FORT BELVOIR, Virginia, Oct. 24, 2019 —
Editor's Note: October is Breast Cancer Awarenss Month. In this commentary, a DLA Public Affairs employee describes her cancer diagnosis, treatment and recovery.
Christmas Day, 2016. I wake belly down, face squished against the pillow. Pain shoots through my left breast and I roll over, wondering when I last did a self-exam. All the suspicion I’d be the first woman in my family … it can’t be true. The mammogram I had in May was clean, but my fingers tremble as they press into a hard, pea-sized knot. What unlucky soul finds a lump on her breast on Christmas Day?
Me, I am that woman.
I am numb with panic. My doctor’s office is closed for the holiday. Our car is packed for the five-hour drive to my parents’ home in West Virginia. So I do what any wife and daughter who doesn’t want to worry her loved ones would do: I bury it. Open a bottle of red. Bask in denial.
Christmas passes and New Year’s Eve comes. People everywhere bid good riddance to the old and usher in a shiny, new year, full of hope. I have nothing but fear for what cancer might do to me in 2017. As others shuffle back to work and their routines, I sit in a waiting room reeling off Hail Marys after an ultrasound exposes a dark mass my doctor wants to biopsy immediately. The results are benign, but it’s such a stark contrast to imaging I’m scheduled for surgery the following week.
“It’s the only way to know for sure if you have cancer,” the doctor says. “Try not to worry.”
I think of nothing else. “Dr. Google” tells me 80% of breast lumps are benign. Though the odds are clearly in my favor, my glass-half-empty mind zeros in on the malignant 20%. I feign a sense of calm for my husband, Paul, but after he kisses me goodnight, tears and desperation erupt under the covers.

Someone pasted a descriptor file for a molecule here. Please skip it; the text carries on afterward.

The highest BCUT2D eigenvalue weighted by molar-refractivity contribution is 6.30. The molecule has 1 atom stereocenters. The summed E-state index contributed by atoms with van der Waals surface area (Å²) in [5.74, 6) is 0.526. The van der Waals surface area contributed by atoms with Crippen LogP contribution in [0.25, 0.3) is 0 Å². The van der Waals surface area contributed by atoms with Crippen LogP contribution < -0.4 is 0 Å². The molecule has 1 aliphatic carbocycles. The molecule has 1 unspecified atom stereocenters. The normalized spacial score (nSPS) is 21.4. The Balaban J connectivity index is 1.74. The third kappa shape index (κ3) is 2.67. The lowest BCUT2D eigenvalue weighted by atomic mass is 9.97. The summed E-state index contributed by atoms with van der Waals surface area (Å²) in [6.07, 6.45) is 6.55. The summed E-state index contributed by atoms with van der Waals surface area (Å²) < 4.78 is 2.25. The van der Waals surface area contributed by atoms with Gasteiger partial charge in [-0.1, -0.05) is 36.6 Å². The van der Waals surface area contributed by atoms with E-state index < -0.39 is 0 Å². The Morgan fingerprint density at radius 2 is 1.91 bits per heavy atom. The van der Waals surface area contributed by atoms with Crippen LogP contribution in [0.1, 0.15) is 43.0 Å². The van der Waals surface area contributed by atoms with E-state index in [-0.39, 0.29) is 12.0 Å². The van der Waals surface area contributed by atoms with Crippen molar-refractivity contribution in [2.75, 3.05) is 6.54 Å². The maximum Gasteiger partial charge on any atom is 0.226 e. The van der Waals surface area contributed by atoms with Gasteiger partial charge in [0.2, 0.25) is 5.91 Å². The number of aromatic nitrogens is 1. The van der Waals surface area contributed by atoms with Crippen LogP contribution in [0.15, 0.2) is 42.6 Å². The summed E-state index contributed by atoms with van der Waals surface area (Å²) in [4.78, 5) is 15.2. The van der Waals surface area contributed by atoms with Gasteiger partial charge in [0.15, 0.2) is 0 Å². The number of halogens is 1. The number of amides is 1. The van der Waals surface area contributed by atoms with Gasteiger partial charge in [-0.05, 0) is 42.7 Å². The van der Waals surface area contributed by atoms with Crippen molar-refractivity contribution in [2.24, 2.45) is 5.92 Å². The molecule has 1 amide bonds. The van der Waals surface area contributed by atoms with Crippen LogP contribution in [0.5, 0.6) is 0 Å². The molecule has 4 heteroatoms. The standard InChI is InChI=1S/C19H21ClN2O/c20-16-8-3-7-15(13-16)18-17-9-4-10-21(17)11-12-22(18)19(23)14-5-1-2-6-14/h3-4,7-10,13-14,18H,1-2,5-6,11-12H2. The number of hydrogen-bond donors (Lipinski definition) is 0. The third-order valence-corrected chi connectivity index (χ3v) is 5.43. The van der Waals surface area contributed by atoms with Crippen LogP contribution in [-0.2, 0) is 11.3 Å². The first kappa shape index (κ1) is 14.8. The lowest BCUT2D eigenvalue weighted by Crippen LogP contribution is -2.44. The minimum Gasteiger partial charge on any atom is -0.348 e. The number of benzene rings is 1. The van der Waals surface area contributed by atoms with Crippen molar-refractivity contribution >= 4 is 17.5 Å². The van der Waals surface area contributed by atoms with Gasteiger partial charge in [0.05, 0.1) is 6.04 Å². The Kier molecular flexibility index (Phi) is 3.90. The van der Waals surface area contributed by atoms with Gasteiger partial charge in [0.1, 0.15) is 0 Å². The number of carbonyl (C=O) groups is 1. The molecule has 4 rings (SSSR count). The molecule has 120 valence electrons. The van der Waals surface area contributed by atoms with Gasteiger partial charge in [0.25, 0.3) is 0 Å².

Why me? God, please don’t let me die. I am only 46.
Two days later, I join the club of one in eight American women who get breast cancer.
“It’s aggressive,” the surgeon says.
Valentine’s Day 2017. Paul and I celebrate our love on an oncology ward. The nurses have ushered me into a recliner with a heated blanket, apple juice and saltines. Will chemo hurt? Will I vomit? Faint? The questions fade when I count nine other patients resting, their noses in books or fingers pecking away at cellphones. None of them are writhing in pain or hovering over a vomit bag. All but one have hair.
By the second bag of Benadryl, given to ward off an allergic reaction to the chemotherapy, my eyes are heavy and worries subdued. I am putty. The nurse holds up a bag of clear fluid and asks me to confirm the name and birthdate on the label is mine. The drug is so toxic she wears a protective gown and gloves to administer it. Paul caresses my hand, consoling me although he, too, is alarmed. The only sign of the drug pulsing through my veins is its steady drip, drip, drip into the catheter. I feel nothing.
Later, the music startles us all. Four white-haired men in tuxedos, a barbershop quartet, stroll in with a song, serenading us as if the reason we are all gathered here is a happy one. They want us to feel normal on this lovers’ holiday, and maybe some of us do, despite nurses dashing from chair to chair hooking up fresh bags of poison to the alarms of empty IV pumps.
Paul and I leave six hours later, both of us wondering when the changes will begin.
It takes 24 hours for the side effects to pummel by body. Nausea. Diarrhea. Chills. Every muscle, every joint, throbs. A rash from my chest to my chin. Electric shock-like stabs to the bottom of my feet. Fatigue so thick I can barely lift myself from bed. The tips of my fingers are too tender to peel the wrapper from a ginger chew or flip open the lid on my shower gel. My tongue is dry like cotton, my mouth metallic and putrid. Six pounds of retained fluid bloat my legs. My eyes tear up and eyelids twitch.
My body is at war with itself and all I can do is wait for a truce. Paul sits alone on the couch watching as I waste away on the loveseat, shivering under a pile of blankets. He brings me chicken noodle soup, the only thing I can stomach besides plain toast. At night, he sleeps in the guest room so I can spread my limbs across our bed in misery.